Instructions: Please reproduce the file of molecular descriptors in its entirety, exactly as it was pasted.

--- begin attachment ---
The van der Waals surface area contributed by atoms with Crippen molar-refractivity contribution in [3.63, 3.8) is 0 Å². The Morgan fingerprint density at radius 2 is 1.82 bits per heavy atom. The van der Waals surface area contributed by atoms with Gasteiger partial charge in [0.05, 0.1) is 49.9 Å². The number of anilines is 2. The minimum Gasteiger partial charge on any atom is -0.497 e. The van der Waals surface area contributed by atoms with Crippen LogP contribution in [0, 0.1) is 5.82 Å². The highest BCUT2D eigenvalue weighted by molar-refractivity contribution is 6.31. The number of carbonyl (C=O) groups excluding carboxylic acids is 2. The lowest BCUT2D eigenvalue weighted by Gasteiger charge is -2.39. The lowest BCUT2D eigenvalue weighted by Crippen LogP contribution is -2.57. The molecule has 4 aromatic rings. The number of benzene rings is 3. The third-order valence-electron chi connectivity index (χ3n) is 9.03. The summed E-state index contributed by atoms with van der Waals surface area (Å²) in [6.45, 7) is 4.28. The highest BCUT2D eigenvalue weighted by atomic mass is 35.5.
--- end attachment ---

The van der Waals surface area contributed by atoms with Crippen molar-refractivity contribution in [3.63, 3.8) is 0 Å². The Morgan fingerprint density at radius 2 is 1.82 bits per heavy atom. The van der Waals surface area contributed by atoms with Gasteiger partial charge in [0.05, 0.1) is 49.9 Å². The number of anilines is 2. The minimum Gasteiger partial charge on any atom is -0.497 e. The van der Waals surface area contributed by atoms with Crippen LogP contribution in [0, 0.1) is 5.82 Å². The highest BCUT2D eigenvalue weighted by molar-refractivity contribution is 6.31. The number of carbonyl (C=O) groups excluding carboxylic acids is 2. The lowest BCUT2D eigenvalue weighted by Gasteiger charge is -2.39. The lowest BCUT2D eigenvalue weighted by Crippen LogP contribution is -2.57. The molecule has 4 aromatic rings. The number of benzene rings is 3. The third-order valence-electron chi connectivity index (χ3n) is 9.03. The summed E-state index contributed by atoms with van der Waals surface area (Å²) in [6.45, 7) is 4.28. The highest BCUT2D eigenvalue weighted by atomic mass is 35.5.